The Giants are trying to shoo the seagulls away

22 Comments

She swallowed the spider to catch the fly, but I don’t know why she swallowed the fly. I guess she’ll die:

For years, the San Francisco Giants’ regular seagulls cooperated so nicely: They flocked to AT&T Park after the final out to scavenge for treats like leftover popcorn, pizza or garlic fries.

Those gulls have become more pesky and plentiful of late, creating a problem for fans during games on occasion this season. So, now, the Giants are considering bringing in a resident falcon to help fend off the birds and keep them at bay out where they belong – above the bay.

This happens at a ballpark or two every year. And while I understand how nature works, I do always find it funny that the solution to a pest is to invite a killer bird of prey into a building with 40,000 people in it every day.

And as a result of watching way too many bad movies in my youth, I always wonder (hope?) that the falcon will develop a taste for human flesh and turn on its keepers and the fans at large.  They then bring in some old shaman-type stock character (played by a fading actor who made a couple of decent movies in the 70s but is now down on his luck) who claims to know the ways of the Falcon,* and he too is eaten. As is always the case, the day is saved by some plucky teenagers.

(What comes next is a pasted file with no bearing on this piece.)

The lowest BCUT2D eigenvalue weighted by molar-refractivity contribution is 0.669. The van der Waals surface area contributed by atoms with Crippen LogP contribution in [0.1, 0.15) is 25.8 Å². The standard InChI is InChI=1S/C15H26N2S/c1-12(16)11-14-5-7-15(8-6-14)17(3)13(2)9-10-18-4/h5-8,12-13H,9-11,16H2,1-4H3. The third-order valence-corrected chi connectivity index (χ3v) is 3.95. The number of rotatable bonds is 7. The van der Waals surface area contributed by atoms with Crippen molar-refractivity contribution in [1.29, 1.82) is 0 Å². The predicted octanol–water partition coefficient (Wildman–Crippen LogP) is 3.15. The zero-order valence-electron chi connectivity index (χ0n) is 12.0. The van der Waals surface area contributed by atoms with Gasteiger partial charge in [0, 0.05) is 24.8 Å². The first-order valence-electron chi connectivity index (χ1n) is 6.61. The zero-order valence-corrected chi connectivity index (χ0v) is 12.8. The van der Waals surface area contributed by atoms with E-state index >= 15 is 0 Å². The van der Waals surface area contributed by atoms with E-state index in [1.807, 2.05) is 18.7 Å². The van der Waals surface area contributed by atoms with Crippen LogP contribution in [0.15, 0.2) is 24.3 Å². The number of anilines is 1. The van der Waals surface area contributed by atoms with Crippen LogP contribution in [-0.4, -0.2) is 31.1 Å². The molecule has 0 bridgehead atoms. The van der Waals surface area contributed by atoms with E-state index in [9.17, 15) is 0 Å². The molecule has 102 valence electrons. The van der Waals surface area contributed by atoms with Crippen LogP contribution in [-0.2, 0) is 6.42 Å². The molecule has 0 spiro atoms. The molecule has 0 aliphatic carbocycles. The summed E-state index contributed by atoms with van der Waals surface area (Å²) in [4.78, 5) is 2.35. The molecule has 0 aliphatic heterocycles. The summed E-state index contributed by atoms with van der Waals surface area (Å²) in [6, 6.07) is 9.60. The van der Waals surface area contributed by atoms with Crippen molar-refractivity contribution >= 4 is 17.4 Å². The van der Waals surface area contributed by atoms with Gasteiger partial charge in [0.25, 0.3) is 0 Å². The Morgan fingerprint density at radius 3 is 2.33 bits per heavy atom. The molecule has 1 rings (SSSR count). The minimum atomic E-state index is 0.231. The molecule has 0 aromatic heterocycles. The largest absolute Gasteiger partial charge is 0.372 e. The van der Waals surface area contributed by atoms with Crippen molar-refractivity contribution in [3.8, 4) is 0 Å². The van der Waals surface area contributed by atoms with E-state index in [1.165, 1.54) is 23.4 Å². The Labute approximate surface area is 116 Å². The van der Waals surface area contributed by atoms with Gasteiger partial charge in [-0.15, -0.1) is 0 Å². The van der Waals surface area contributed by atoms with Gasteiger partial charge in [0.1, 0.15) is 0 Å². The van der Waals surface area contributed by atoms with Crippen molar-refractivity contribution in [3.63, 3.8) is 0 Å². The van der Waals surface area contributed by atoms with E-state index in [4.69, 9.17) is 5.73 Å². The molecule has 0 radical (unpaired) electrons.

*Note: “Ways of the Falcon” would be an excellent title for this direct-to-video feature.

Report: Mets have discussed a Matt Harvey trade with at least two teams

Al Bello/Getty Images
1 Comment

Kristie Ackert of the New York Daily News reports that the Mets have discussed a trade involving starter Matt Harvey with at least two teams. Apparently, the Mets were even willing to move Harvey for a reliever.

The Mets tendered Harvey a contract on December 1. He’s entering his third and final year of arbitration eligibility and will likely see a slight bump from last season’s salary of $5.125 million. As a result, there was some thought going into late November that the Mets would non-tender Harvey.

Harvey, 28, made 18 starts and one relief appearance last year and had horrendous results. He put up a 6.70 ERA with a 67/47 K/BB ratio in 92 2/3 innings. Between his performance, his impending free agency, and his injury history, the Mets aren’t likely to get much back in return for Harvey. Even expecting a reliever in return may be too lofty.

Along with bullpen help, the Mets also need help at second base, first base, and the outfield. They don’t have many resources with which to address those needs. Ackert described the Mets’ resources as “a very limited stash of prospects” and “limited payroll space.”